United or divided – we celebrate together

By Morf Morford
Tacoma Daily Index

At first glance, you might not think that a book about the relationship between Thomas Jefferson and John Adams would have much to do with business or the attitudes and values of the USA 250 or so years later.

Adams and Jefferson worked together on the founding documents of the USA and the legal/procedural aspects of separation from Great Britain, but they had major philosophical differences which divided them – and to a large degree, many of these same beliefs still divide us.

Friends Divided by Gordon S. Wood

Friends Divided
by Gordon S. Wood

Thomas Jefferson hated and feared the rise of big banks and real estate speculators. His vision of the United States was one of independent small farmers who wanted – and had – near zero interference or direction from any larger government than his (and it would have been a male) state.

Jefferson’s view of the national government was that its domain was at and beyond the borders of the country and any dealings with foreigners. Everything else was a state issue.  (1*)

Jefferson hated debt and was convinced that it was an unfair burden on future generations. He insisted that each generation pay off its acquired debts and hand a clear balance sheet to the next generation. Anything else was ”swindling futurity on a large scale.”

An emphasis on investment and debt invited dangerous speculation, as opposed to productive labor that would be the basis of a durable and dependable economy instead of an economy driven by fear, fads or fashion.

Jefferson wanted the nascent American economy to provide “essentials” like food, cotton and timber to Europe in trade for “luxuries” like tea, linens and other products. Now, of course, we would see that same distinction in different ways – raw materials and finished goods. We usually define “finished good” as the preferable (and more profitable) aspect. Raw materials have been historically defined as the base products of a secondary, if not tertiary economy – certainly not a global economic powerhouse.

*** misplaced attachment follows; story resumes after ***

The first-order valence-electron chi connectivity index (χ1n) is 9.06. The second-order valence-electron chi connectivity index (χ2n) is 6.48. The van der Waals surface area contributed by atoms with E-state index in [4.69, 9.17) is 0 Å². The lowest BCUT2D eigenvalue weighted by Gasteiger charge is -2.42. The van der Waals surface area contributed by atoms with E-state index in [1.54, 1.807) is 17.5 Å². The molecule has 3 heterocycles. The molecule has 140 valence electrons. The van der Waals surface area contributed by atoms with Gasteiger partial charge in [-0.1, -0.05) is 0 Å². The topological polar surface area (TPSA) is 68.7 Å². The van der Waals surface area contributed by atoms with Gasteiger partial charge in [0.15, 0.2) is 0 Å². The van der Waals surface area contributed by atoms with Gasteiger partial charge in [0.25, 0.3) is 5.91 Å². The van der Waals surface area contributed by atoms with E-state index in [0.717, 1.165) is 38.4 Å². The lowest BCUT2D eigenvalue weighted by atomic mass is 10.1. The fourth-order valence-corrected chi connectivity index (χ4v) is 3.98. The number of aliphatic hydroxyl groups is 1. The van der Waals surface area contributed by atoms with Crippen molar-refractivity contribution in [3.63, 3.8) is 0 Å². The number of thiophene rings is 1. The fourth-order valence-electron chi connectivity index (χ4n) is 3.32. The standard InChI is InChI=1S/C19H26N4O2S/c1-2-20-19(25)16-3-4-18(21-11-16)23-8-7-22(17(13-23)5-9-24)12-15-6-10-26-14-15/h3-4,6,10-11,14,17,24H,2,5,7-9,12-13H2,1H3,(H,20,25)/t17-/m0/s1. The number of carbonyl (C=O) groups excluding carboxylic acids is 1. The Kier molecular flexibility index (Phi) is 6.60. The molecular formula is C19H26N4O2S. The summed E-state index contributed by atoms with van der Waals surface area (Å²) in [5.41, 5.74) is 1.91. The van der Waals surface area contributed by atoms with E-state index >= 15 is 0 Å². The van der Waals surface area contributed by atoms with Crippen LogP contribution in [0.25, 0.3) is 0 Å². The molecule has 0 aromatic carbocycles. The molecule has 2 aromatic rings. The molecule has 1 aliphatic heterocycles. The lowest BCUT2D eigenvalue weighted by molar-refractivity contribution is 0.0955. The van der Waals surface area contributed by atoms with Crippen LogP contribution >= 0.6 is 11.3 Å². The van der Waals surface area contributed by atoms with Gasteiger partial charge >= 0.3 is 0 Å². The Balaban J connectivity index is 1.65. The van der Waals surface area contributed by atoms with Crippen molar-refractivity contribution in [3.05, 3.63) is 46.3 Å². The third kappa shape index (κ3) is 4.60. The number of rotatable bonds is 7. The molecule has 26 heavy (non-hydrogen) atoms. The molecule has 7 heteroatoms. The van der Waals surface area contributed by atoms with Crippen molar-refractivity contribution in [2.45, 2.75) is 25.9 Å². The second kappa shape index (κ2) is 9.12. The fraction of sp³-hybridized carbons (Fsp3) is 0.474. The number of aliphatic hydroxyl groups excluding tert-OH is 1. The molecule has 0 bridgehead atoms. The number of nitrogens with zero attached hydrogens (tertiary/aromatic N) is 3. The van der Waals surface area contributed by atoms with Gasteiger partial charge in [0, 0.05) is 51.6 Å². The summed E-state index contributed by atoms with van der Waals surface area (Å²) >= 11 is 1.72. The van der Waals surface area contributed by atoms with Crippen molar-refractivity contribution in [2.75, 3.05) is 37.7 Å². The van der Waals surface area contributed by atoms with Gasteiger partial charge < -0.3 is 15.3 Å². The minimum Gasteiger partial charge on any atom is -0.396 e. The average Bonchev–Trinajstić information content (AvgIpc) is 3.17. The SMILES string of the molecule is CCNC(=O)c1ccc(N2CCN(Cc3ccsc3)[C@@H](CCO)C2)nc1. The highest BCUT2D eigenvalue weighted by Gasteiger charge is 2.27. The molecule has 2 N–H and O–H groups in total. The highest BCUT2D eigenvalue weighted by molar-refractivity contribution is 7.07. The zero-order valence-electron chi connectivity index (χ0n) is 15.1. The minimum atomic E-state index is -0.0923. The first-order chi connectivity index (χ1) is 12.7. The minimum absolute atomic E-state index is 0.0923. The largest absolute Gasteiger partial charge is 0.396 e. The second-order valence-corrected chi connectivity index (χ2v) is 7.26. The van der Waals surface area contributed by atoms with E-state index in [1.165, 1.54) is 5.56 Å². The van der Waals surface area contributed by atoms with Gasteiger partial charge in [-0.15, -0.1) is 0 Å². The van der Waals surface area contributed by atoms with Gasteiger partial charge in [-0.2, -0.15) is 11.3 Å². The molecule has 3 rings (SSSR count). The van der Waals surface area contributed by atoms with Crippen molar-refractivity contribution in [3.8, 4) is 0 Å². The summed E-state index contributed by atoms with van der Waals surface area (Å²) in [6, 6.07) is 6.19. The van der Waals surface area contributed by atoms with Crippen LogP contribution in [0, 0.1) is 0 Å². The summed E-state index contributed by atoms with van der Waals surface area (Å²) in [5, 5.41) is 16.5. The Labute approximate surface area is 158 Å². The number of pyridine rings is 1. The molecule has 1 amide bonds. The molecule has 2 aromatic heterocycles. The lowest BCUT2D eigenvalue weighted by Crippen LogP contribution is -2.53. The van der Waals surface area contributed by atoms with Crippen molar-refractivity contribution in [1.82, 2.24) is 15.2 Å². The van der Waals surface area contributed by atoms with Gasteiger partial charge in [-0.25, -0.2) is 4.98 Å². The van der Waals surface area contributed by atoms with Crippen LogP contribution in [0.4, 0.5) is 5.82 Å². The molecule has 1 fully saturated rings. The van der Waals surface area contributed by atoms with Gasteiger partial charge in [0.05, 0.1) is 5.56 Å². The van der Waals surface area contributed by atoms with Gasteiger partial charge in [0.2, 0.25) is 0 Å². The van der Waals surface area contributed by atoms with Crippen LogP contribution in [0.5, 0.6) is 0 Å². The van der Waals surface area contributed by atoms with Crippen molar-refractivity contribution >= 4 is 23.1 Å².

Jefferson was convinced that a mutually productive global exchange of goods and services would be the only basis for an enduring peace.

Robotics, technology, big box retailers and historically cheap labor may return the global economy to one that privileges handmade and local over industrialized mass production of affordable goods. Jefferson may have been right after all. The revival of artisan breads, craft breweries and locally based farmers markets is certainly a trend Jefferson would have welcomed.

Jefferson distrusted banks because, in his mind, they created – or drew out – humanity’s worst instincts and tendencies and would create a privileged group of non-producers, people who got rich by handling paper money rather than through practical and productive work. Banks, to Jefferson, were the perfect medium for corruption and conspiracies as businessmen would find it profitable – and expedient – to cultivate questionable partnerships with the government.

Jefferson and Adams were united in their dislike (and distrust) of Alexander Hamilton whose vision was of a unified national banking system.